So of course Anthony decides he loves her. On one hand he could be jumping ahead dramatically, but their affection feels so pure and untouched by the real world. Part of that is because they meet at this motel in the middle of nowhere that might as well be in a bubble. In this sequence of the movie, that motel bubble is the entire world. It’s like nothing exists outside of it.
Anthony has also reconstructed his own life by the time the movie starts. He volunteered to be put into a mental hospital because, as he tells someone early on, he just lost all motivation to do anything. It sounds like he had a nice life with a nice girl, but he threw it away because he could feel nothing. Now he is rediscovering the world and feeling everything.
We also get the impression that Anthony’s family has distanced itself from him. He visits his young sister early in the film, and she has lied to her friends about where he’s been, claiming that he’s a pilot. In this interaction, she has the power, despite being way younger than Anthony. They talk as equals, and that only helps portray both of these characters as children.
So through a possible loss of family (Anthony and Dignan do steal from Anthony’s parents’ house after all), Anthony is constructing his own family, one that involves Inez as well as Bob and Dignan.
There are a lot of close ups in this movie. In that scene between Anthony and his sister, the camera hovers over Anthony’s shoulder, looking down at her. It’s so close to him that he has to brush his hair out of the way for her to be visible.
To be honest, I don’t know what to make of these shots. Anderson is famous for the look of his movies, with their incredibly balanced shots, and calculated camera movements, so I know he’s trying to say something with these shots.
A shot like this is claustrophobic, and we’re pressed closed to the action. It can be seen as forcing these two characters together, like someone else is forcing them to be there. And maybe that’s because as a family there is nothing holding Anthony and his sister (and by extension his family) together. He’s forcing it right now, but they’ve let go of him. She doesn’t want to seem to be there.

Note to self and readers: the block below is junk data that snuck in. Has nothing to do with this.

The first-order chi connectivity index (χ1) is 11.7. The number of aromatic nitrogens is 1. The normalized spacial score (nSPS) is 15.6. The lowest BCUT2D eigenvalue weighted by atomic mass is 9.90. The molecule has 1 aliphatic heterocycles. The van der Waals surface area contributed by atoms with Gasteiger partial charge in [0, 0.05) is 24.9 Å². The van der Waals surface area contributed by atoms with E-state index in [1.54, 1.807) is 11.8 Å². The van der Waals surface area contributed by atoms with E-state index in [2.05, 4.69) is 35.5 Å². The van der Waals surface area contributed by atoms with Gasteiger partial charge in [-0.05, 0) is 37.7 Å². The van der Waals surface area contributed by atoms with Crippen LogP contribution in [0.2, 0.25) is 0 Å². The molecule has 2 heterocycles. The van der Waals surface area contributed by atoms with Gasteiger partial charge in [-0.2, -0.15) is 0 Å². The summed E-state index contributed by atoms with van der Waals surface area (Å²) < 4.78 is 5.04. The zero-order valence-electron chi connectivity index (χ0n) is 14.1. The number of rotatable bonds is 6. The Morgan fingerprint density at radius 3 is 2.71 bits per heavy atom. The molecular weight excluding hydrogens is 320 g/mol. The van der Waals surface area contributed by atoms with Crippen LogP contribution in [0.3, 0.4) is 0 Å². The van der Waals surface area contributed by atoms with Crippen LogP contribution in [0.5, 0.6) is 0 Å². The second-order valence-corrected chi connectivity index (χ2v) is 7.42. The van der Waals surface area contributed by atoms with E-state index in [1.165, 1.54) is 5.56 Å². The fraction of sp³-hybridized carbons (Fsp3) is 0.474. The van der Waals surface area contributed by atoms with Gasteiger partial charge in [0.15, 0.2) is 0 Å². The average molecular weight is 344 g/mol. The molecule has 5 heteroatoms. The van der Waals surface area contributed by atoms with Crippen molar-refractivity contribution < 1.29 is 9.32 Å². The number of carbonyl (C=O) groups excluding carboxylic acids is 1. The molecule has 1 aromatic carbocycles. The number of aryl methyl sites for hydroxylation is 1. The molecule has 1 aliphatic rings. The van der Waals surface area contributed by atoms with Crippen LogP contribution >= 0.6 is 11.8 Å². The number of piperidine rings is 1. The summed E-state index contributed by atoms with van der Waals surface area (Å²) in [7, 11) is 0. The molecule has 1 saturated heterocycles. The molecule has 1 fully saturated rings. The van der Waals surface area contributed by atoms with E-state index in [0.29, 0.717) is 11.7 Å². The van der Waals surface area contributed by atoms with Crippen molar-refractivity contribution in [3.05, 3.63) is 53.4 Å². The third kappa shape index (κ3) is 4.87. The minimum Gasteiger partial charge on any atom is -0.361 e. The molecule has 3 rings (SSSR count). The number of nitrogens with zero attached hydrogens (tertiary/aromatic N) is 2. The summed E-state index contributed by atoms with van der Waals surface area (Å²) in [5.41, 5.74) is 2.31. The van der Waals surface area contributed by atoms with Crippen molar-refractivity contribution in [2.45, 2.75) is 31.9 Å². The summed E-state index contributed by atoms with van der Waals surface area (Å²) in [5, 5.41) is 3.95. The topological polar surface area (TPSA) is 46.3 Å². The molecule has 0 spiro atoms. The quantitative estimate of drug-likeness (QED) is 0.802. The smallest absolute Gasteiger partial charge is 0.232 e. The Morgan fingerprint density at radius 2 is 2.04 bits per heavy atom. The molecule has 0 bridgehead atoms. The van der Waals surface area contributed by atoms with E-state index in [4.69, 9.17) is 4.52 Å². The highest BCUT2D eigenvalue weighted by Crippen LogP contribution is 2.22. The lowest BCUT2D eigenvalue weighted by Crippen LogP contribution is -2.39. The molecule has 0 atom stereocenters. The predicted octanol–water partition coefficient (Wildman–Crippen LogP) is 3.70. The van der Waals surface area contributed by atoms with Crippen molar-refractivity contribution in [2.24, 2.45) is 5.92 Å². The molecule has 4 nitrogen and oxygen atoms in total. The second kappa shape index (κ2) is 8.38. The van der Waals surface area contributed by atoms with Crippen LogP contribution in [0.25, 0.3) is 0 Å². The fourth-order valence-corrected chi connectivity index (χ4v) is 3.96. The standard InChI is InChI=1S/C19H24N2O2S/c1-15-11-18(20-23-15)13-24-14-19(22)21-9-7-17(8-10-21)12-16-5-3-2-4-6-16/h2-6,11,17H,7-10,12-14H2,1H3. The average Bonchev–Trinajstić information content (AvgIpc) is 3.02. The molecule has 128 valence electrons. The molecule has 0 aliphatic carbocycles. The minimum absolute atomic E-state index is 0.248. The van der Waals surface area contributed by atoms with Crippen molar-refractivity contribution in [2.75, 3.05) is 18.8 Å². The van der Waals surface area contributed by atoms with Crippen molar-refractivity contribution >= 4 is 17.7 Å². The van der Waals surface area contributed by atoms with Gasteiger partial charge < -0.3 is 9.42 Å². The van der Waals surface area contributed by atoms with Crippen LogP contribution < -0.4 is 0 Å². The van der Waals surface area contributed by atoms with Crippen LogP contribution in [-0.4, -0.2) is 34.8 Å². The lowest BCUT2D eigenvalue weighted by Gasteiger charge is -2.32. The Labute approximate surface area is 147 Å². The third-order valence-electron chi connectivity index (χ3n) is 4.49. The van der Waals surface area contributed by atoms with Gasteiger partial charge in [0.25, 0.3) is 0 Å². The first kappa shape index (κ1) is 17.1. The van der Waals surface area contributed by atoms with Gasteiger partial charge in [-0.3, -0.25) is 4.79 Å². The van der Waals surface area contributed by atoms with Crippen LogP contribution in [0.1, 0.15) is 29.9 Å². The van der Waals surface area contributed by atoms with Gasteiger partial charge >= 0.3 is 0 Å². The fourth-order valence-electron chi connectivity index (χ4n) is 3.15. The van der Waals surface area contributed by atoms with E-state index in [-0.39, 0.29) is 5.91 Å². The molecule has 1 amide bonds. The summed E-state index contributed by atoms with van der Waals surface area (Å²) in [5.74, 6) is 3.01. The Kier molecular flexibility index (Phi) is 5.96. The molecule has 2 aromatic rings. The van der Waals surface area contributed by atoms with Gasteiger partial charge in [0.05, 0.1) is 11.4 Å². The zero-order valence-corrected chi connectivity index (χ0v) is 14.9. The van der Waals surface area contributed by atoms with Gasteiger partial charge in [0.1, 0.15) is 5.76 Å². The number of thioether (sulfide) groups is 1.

In other shots, there is more of that trademark Anderson balance, and it’s clear that the character placement in each shot is incredibly important and thought out.
In a way, each character is just looking for balance or some kind of comfort. Once they find it, the shot is more balanced. This is speculation, I don’t know for sure. I do know that there is a shot/reverse-shot sequence of Dignan and Anthony taking, and each character is on the wrong side of the frame, so that if you were to overlay each shot over the other, they would be looking away from each other. It establishes a lack of agreement and that something’ unsettled.
There is also a lot going on in many of the shots. In one scene you have Anthony and Inez sitting in front of a bar, and through the window we see Dignan getting into a fight, but Anthony and Inez do not notice.
So Anderson is a talented director, and his shots are all carefully constructed. That we know, but I’m still trying to figure out what that says about his movies and perhaps his worldview. That style has a way of making the story feel less like something that happens in our world. In a way it feels like a comic book, the way each scene is staged, and many of the images feel like a painting.
I imagine a lot of his movies and particular scenes will be more remembered years from now because you can gleam so much from a single shot. They exist on their own.